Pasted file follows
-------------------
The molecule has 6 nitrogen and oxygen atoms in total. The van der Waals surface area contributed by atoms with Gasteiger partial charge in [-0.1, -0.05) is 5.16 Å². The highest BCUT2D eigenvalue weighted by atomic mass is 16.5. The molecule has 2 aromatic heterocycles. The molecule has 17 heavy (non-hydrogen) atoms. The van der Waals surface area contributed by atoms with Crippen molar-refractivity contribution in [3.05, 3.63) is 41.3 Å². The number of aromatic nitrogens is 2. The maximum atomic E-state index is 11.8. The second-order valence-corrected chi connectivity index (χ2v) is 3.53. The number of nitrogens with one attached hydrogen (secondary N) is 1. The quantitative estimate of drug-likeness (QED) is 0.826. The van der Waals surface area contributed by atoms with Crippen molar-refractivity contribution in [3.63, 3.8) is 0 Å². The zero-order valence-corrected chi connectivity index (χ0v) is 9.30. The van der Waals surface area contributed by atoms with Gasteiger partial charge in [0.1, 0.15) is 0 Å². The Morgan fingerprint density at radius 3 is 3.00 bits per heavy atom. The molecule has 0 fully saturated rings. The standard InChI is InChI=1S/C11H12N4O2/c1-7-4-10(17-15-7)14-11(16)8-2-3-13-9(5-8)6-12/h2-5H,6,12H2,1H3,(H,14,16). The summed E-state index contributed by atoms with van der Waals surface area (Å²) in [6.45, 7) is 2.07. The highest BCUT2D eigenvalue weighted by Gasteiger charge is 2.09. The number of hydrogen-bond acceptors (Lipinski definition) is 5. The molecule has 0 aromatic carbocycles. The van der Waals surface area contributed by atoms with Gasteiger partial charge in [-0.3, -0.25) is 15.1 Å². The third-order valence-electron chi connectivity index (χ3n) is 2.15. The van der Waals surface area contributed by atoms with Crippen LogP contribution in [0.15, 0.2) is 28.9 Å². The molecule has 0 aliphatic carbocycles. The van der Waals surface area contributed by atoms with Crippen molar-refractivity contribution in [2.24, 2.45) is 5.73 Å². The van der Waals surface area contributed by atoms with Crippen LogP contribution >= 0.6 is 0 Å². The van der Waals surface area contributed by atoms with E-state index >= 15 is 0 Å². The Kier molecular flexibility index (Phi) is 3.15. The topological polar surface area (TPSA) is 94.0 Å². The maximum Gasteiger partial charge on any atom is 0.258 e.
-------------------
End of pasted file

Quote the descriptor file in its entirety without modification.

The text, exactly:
The molecule has 6 nitrogen and oxygen atoms in total. The van der Waals surface area contributed by atoms with Gasteiger partial charge in [-0.1, -0.05) is 5.16 Å². The highest BCUT2D eigenvalue weighted by atomic mass is 16.5. The molecule has 2 aromatic heterocycles. The molecule has 17 heavy (non-hydrogen) atoms. The van der Waals surface area contributed by atoms with Crippen molar-refractivity contribution in [3.05, 3.63) is 41.3 Å². The number of aromatic nitrogens is 2. The maximum atomic E-state index is 11.8. The second-order valence-corrected chi connectivity index (χ2v) is 3.53. The number of nitrogens with one attached hydrogen (secondary N) is 1. The quantitative estimate of drug-likeness (QED) is 0.826. The van der Waals surface area contributed by atoms with Crippen molar-refractivity contribution in [3.63, 3.8) is 0 Å². The zero-order valence-corrected chi connectivity index (χ0v) is 9.30. The van der Waals surface area contributed by atoms with Gasteiger partial charge in [0.1, 0.15) is 0 Å². The Morgan fingerprint density at radius 3 is 3.00 bits per heavy atom. The molecule has 0 fully saturated rings. The standard InChI is InChI=1S/C11H12N4O2/c1-7-4-10(17-15-7)14-11(16)8-2-3-13-9(5-8)6-12/h2-5H,6,12H2,1H3,(H,14,16). The summed E-state index contributed by atoms with van der Waals surface area (Å²) in [6.45, 7) is 2.07. The highest BCUT2D eigenvalue weighted by Gasteiger charge is 2.09. The number of hydrogen-bond acceptors (Lipinski definition) is 5. The molecule has 0 aromatic carbocycles. The van der Waals surface area contributed by atoms with Gasteiger partial charge in [-0.3, -0.25) is 15.1 Å². The third-order valence-electron chi connectivity index (χ3n) is 2.15. The van der Waals surface area contributed by atoms with Crippen LogP contribution in [0.15, 0.2) is 28.9 Å². The molecule has 0 aliphatic carbocycles. The van der Waals surface area contributed by atoms with Crippen molar-refractivity contribution in [2.24, 2.45) is 5.73 Å². The van der Waals surface area contributed by atoms with Crippen LogP contribution >= 0.6 is 0 Å². The van der Waals surface area contributed by atoms with E-state index >= 15 is 0 Å². The Kier molecular flexibility index (Phi) is 3.15. The topological polar surface area (TPSA) is 94.0 Å². The maximum Gasteiger partial charge on any atom is 0.258 e.